❡ Alpha and beta and gamma, oh my: Most of the principal stars within each constellation have both old vernacular names — Vega, Sirius, Arcturus, and so on — as well as more formal scientific designations. The German astronomer Johann Bayer (1572–1625) devised the formal system of star designations that is still in common use today. In Bayer's system, the stars in each constellation, from brightest to dimmest, are assigned a lowercase letter of the Greek alphabet: α (alpha, brightest), β (beta, second brightest), γ (gamma, third brightest), δ (delta, fourth brightest), and so on. This letter designation is combined with the name of the constellation in its Latin possessive (genitive) form: Lyra becomes Lyrae ("of Lyra"), Canis Major becomes Canis Majoris ("of Canis Major"), and so on. The brightest star in the constellation Lyra (the star Vega) thus becomes α Lyrae ("alpha of Lyra"), the brightest star in the constellation Canis Major (the star Sirius) becomes α Canis Majoris ("alpha of Canis Major"), and so on, through all 24 Greek letters and all 88 constellations. How bright would you expect, say, the σ (sigma) star of Orion to be? Not very bright — it's far down the alphabet — but σ Orionis ("sigma of Orion") happens to mark the top of Orion's sword, so even though it's not very bright it's still notable and easy to locate on a dark night. ✨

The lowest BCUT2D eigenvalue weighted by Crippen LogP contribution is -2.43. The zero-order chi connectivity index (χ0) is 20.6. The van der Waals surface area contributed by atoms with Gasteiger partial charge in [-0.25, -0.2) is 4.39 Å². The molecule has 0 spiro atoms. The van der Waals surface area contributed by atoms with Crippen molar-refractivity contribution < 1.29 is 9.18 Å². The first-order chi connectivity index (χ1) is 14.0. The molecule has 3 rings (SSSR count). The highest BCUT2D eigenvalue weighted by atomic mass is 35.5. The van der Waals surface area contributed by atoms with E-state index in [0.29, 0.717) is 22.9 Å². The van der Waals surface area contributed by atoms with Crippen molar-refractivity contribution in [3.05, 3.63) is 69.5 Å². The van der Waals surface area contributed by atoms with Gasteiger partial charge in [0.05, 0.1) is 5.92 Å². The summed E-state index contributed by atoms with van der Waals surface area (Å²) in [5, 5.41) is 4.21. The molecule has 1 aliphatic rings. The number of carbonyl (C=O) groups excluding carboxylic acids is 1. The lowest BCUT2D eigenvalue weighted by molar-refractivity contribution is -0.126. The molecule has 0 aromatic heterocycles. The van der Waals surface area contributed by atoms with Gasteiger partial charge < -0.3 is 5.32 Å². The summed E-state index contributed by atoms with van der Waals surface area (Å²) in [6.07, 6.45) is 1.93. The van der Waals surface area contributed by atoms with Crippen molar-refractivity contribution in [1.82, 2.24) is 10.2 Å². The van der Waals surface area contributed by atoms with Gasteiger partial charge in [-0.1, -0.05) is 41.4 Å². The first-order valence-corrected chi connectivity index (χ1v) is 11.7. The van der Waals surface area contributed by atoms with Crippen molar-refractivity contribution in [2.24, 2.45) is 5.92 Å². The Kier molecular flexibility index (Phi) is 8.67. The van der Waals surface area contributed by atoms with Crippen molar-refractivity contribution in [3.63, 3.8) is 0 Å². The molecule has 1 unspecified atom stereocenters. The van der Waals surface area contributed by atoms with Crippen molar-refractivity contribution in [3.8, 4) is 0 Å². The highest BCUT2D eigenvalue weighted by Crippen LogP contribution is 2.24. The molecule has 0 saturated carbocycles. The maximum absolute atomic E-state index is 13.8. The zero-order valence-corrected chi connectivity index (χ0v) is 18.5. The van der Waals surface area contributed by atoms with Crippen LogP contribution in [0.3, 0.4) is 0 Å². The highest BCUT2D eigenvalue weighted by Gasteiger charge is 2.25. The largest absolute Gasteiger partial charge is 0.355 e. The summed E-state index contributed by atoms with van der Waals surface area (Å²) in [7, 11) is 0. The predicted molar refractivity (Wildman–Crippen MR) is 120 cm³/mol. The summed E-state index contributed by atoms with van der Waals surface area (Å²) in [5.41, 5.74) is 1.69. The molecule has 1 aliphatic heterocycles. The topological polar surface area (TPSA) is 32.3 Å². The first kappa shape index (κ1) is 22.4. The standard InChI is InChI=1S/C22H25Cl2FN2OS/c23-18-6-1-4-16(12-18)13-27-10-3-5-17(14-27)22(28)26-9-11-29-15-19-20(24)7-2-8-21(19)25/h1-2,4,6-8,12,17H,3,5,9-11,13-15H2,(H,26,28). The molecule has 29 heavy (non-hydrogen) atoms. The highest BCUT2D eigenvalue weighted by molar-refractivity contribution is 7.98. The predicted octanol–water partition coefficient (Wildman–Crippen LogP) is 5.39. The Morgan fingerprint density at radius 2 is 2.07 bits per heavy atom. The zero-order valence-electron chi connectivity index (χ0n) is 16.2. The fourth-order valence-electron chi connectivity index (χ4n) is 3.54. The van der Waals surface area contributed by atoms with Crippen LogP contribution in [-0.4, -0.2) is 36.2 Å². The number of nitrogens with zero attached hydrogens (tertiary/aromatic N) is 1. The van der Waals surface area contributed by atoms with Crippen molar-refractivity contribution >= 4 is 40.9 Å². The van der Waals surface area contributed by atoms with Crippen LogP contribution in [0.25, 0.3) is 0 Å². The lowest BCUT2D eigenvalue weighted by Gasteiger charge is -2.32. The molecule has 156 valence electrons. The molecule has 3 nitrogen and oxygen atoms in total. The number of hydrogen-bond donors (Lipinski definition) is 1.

❡ Star bright: The brightness of a star as we see it in our night sky is its magnitude — or more properly, its apparent magnitude. The scale of star magnitudes was developed long before modern measuring instruments were invented, so it can be a little bit confusing for beginners. Originally, the brightest stars in the sky were called "first magnitude" and the less-bright stars "second magnitude," "third magnitude," and so on, down to the dimmest stars visible to the naked eye, which were called "sixth magnitude." In the nineteenth century the star Vega (our August star) was chosen as the standard brightness reference and its value on the magnitude scale was defined to be zero (0.0). Five steps in magnitude (from 0.0 to 5.0 or from 1.0 to 6.0) was defined to be a change in brightness of 100 times: a star 100 times dimmer than Vega (0.0) was defined to be a magnitude 5.0 star. Vega is not quite the brightest star is the sky, however, so the scale also had to be extended into negative numbers: Sirius (our March star), for example, is magnitude –1.5, about three times brighter than Vega (at 0.0). The planet Venus at its brightest is about magnitude –4.2; the full moon is about magnitude –12.9; the sun is magnitude –26.7. By contrast, the dimmest stars visible to the naked eye in a populated, light-polluted area are about magnitude 3.0; the dimmest stars visible under very dark conditions are about magnitude 6.5. The Hubble Space Telescope in orbit around the earth has photographed distant stars and galaxies below magnitude 30, the dimmest celestial objects humans have seen so far. 🌃